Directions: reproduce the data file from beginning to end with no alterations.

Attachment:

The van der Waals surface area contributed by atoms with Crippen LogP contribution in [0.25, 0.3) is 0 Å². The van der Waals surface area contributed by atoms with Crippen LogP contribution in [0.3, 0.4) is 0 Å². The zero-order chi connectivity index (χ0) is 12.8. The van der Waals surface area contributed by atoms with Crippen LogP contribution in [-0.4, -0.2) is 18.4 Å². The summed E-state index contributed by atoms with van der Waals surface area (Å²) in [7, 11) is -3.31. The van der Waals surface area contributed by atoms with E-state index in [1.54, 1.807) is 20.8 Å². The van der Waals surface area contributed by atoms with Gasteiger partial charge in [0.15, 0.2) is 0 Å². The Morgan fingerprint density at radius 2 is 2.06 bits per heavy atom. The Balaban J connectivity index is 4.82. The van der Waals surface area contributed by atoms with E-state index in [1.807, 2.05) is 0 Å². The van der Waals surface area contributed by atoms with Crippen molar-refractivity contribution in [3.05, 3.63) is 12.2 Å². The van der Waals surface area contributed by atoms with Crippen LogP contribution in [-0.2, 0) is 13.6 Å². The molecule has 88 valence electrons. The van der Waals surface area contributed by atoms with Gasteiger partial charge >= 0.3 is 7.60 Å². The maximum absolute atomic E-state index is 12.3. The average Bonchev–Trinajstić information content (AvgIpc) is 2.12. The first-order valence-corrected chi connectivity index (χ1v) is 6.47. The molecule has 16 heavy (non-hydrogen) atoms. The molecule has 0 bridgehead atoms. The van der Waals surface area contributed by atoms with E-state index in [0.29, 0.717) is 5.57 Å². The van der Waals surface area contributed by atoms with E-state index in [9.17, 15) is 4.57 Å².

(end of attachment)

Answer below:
The van der Waals surface area contributed by atoms with Crippen LogP contribution in [0.25, 0.3) is 0 Å². The van der Waals surface area contributed by atoms with Crippen LogP contribution in [0.3, 0.4) is 0 Å². The zero-order chi connectivity index (χ0) is 12.8. The van der Waals surface area contributed by atoms with Crippen LogP contribution in [-0.4, -0.2) is 18.4 Å². The summed E-state index contributed by atoms with van der Waals surface area (Å²) in [7, 11) is -3.31. The van der Waals surface area contributed by atoms with E-state index in [1.54, 1.807) is 20.8 Å². The van der Waals surface area contributed by atoms with Gasteiger partial charge in [0.15, 0.2) is 0 Å². The Morgan fingerprint density at radius 2 is 2.06 bits per heavy atom. The Balaban J connectivity index is 4.82. The van der Waals surface area contributed by atoms with E-state index in [1.807, 2.05) is 0 Å². The van der Waals surface area contributed by atoms with Crippen molar-refractivity contribution in [3.05, 3.63) is 12.2 Å². The van der Waals surface area contributed by atoms with Crippen LogP contribution in [-0.2, 0) is 13.6 Å². The molecule has 88 valence electrons. The van der Waals surface area contributed by atoms with Gasteiger partial charge >= 0.3 is 7.60 Å². The maximum absolute atomic E-state index is 12.3. The average Bonchev–Trinajstić information content (AvgIpc) is 2.12. The first-order valence-corrected chi connectivity index (χ1v) is 6.47. The molecule has 16 heavy (non-hydrogen) atoms. The molecule has 0 bridgehead atoms. The van der Waals surface area contributed by atoms with E-state index in [0.29, 0.717) is 5.57 Å². The van der Waals surface area contributed by atoms with E-state index in [9.17, 15) is 4.57 Å².